17 Faan Rautenbach – 6 similar to Human, he struggled in the scrum but his broken play was superb and he certainly upped his performance in this area.

18 Quinton Davids – did not notice if he replaced anybody, not intended as a criticism but the forwards did very well at times and played a tight match so they were all less conspicuous.

19 Joe van Niekerk – 7 similar to a certain Skinstad a few years ago, Joe deserves a place in the starting lineup with his excellent ball carrying ability and awesome running skills. A most valuable player on the bench, he might do even more for the full 80 minutes.

20 Johannes Conradie – 6.5 the young scrumhalf replaced an injured Davidson and his crisp service and good support play was rewarded with a fine try. A good scrumhalf is always ion the right place at the right time – he is a good scrumhalf.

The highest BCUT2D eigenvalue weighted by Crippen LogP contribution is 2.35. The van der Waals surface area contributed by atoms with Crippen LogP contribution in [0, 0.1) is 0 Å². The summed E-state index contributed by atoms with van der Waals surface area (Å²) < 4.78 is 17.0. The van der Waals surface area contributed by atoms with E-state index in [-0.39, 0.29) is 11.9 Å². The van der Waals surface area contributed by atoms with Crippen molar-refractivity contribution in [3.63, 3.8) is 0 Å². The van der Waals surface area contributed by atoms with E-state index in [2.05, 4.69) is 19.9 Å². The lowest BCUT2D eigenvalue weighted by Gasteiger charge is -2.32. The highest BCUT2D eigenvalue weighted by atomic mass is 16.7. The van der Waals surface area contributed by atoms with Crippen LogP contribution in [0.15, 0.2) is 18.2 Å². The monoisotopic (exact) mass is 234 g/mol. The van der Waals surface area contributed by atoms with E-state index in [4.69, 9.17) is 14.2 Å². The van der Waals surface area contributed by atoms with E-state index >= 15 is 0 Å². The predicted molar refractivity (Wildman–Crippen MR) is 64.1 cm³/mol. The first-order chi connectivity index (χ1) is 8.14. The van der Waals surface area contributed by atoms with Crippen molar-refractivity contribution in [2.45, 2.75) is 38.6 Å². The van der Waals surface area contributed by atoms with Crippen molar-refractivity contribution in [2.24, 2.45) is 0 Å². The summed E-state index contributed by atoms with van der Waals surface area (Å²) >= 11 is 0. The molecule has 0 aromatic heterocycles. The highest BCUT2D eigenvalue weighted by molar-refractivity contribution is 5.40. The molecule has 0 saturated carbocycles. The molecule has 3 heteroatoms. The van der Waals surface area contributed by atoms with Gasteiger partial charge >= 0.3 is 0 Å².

21 Marius Joubert – did notice him replacing somebody at the end of the match but very little to comment on.

22 Werner Greeff – 8 what a brilliant debut on the test arena, the Stormers utility back slotted in the fullback position like a seasoned campaigner and the try after his magnificent take in the air was a classic in counter attacking. His long raking punts were the best of any player on the field and he will, on this showing, not embarrass any test side. 

Match Rating – 7